gelstain3.jpg

cedarcomparison.jpg

 

 

 

 

Share this post


Link to post
Share on other sites

Yes but  it makes the cedar too deep a yellow for my tastes.  Its beautiful but not

my preference.

Share this post


Link to post
Share on other sites

Ok guys.....the tedious part of lining off the hull is now completed.   Some background info.....

 

On the contemporary model,  there are 25 strakes below the below the wales.  There are no drop planks or stealers at all.  I have however, added one drop plank at the bow which is typical on other contemporary models of frigates.  This will make it easier to get a good run of the planks at the bow so they wont narrow too much into the rabbet.

 

We already have two strakes on the hull below the wales so that leaves 23 more to line off.   Now....if you remember....I have showed how I line off a hull many many times.   I wrote about it in exhaustive detail for Cheerful and for the longboat etc.   There is also a PDF in the database.   Having said this, 95% of the builders still dont bother lining off their hulls.  This is to their disadvantage.  They usually just grab some pre-milled strips and start planking while hoping for the best!!!  Its a cross your fingers approach.  You want to avoid this as much as possible especially on a hull that wont be painted below the waterline or plated with copper.

 

 

We are shooting for this below......but with one drop plank at the bow and 33% larger.

plankingfixsweepsdone.jpg

 

F9288-004.jpg

You can see some photos of my lining off on the first Winnie model I made below.  Remember that on the first model I didnt use any drop planks at the bow so it was a bit different.  Planking fans......some math.......some artful tweaking......about 50% math and science and 50% art/creativity and eyeballing.   

 

liningoutbow.jpg

planksinbelt.jpg

So...............................I am taking a different approach on this newer larger model that I think all of you will be very thankful for.   It took me about 36 hours to line off the new hull over 5 days.   To save all of you the time, after lining off my hull I created a series of tick strips for every bulkhead edge.    These marks can can be transferred to your model so you wont have to spend a few dozen hours lining off your hull if you choose not to.   See the photo below.   There are also templates for the stem.....and more for the stern post and along the bottom edge of the lower counter at the stern.  You just need to print out the PDF and cut the strips out.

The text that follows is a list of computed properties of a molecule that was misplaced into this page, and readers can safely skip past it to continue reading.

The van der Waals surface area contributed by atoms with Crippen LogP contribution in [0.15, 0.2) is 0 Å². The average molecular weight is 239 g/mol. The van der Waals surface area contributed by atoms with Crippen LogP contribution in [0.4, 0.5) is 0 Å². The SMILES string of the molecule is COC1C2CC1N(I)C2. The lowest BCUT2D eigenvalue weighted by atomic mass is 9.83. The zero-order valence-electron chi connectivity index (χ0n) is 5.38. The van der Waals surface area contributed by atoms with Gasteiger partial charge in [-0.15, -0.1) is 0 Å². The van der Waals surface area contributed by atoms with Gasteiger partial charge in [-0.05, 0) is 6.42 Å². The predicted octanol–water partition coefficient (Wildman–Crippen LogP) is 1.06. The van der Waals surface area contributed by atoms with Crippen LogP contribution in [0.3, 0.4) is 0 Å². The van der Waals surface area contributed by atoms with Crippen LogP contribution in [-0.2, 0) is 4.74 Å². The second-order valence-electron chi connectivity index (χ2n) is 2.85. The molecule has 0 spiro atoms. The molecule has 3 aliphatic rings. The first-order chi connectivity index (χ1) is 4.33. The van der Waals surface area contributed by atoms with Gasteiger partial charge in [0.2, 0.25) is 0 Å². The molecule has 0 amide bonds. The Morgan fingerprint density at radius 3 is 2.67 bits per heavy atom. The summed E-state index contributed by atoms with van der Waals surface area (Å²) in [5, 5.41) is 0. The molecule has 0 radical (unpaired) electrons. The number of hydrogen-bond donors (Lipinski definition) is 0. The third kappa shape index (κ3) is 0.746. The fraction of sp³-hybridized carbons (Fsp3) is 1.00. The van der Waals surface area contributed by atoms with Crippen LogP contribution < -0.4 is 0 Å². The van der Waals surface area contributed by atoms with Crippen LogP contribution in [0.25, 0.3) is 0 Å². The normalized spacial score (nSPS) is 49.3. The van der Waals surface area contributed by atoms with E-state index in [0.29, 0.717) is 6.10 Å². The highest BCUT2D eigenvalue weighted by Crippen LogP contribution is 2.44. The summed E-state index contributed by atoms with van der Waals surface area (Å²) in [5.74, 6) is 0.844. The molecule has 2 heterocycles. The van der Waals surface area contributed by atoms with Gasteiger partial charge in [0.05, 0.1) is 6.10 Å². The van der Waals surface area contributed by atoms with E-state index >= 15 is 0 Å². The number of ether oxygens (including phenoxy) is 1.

liningofftickmarks.jpg

NOTE the red square on the bottom of each strip.....this side of each tick strip sets against the edge of the plank already finished as shown.  In addition, many of the lines are in red.  These indicate the different belts on the model.  There are four belts.  It just makes it easier to plank the hull so you can treat each belt as a mini-project of its own.  It makes the task of planking so much less daunting.

 

In addition....the tick marks you make on your bulkhead edges should be made on the forward edge of each bulkhead.   This is an important detail. 

 

This will take what was a week's work for me and turn it into just an hour or so for you.  BUT.....you should still double check your work.  You can do this by running a thin strip of black tape along the hull following your tick marks.  You only have to do this for the red belt lines.  This will be a double check to see if when you lined off the hull maybe a tick strip was positioned a little lower or higher.....you may need to adjust and tweak some.   But this gets you 98% of the way there.

 

NOW.....I still believe that all of you should learn how to line of a hull if you have never tried this.  Lining off your own hull is far superior as your hull may be slightly different than mine.  For example....maybe the run of your wales was slightly different than mine at the bow...or at the stern.   This will alter how your lining off will need to be done.   But if you are close to my reference lines and the run of your wales are close to mine...... using these strips will get you 98% of the way there.  I also think this is a perfect hull for trying to line off a hull for the first time as you have some tick strips to compare your own attempts to.   I had written a separate detailed set of instructions for the first Winnie model on how to line off your hull.  I went back in and altered the size info to reflect this larger scale but its still a good description of what I did on this latest model.  In fact its exactly the same.   So for any of you who would rather line off your own hulls you can read through this document below.   Its a good instructional any way.